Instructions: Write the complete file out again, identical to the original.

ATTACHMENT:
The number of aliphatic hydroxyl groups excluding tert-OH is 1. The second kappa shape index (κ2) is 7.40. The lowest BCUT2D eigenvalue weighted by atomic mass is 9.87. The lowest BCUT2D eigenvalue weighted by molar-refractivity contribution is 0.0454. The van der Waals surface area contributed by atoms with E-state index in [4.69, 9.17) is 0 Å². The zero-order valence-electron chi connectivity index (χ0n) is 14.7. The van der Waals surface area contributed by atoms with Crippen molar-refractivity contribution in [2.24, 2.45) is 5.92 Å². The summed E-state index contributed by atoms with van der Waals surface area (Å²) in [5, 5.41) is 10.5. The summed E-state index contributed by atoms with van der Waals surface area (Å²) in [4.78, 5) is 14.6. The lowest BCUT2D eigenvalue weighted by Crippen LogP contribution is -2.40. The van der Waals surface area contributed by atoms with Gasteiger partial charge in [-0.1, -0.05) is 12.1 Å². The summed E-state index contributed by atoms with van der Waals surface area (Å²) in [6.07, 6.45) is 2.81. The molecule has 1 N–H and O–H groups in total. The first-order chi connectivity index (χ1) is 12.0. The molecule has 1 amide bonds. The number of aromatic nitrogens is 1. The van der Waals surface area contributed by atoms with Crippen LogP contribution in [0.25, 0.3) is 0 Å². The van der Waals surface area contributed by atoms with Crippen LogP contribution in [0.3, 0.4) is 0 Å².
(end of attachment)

The number of aliphatic hydroxyl groups excluding tert-OH is 1. The second kappa shape index (κ2) is 7.40. The lowest BCUT2D eigenvalue weighted by atomic mass is 9.87. The lowest BCUT2D eigenvalue weighted by molar-refractivity contribution is 0.0454. The van der Waals surface area contributed by atoms with E-state index in [4.69, 9.17) is 0 Å². The zero-order valence-electron chi connectivity index (χ0n) is 14.7. The van der Waals surface area contributed by atoms with Crippen molar-refractivity contribution in [2.24, 2.45) is 5.92 Å². The summed E-state index contributed by atoms with van der Waals surface area (Å²) in [5, 5.41) is 10.5. The summed E-state index contributed by atoms with van der Waals surface area (Å²) in [4.78, 5) is 14.6. The lowest BCUT2D eigenvalue weighted by Crippen LogP contribution is -2.40. The van der Waals surface area contributed by atoms with Gasteiger partial charge in [-0.1, -0.05) is 12.1 Å². The summed E-state index contributed by atoms with van der Waals surface area (Å²) in [6.07, 6.45) is 2.81. The molecule has 1 N–H and O–H groups in total. The first-order chi connectivity index (χ1) is 12.0. The molecule has 1 amide bonds. The number of aromatic nitrogens is 1. The van der Waals surface area contributed by atoms with Crippen LogP contribution in [0.25, 0.3) is 0 Å². The van der Waals surface area contributed by atoms with Crippen LogP contribution in [0.3, 0.4) is 0 Å².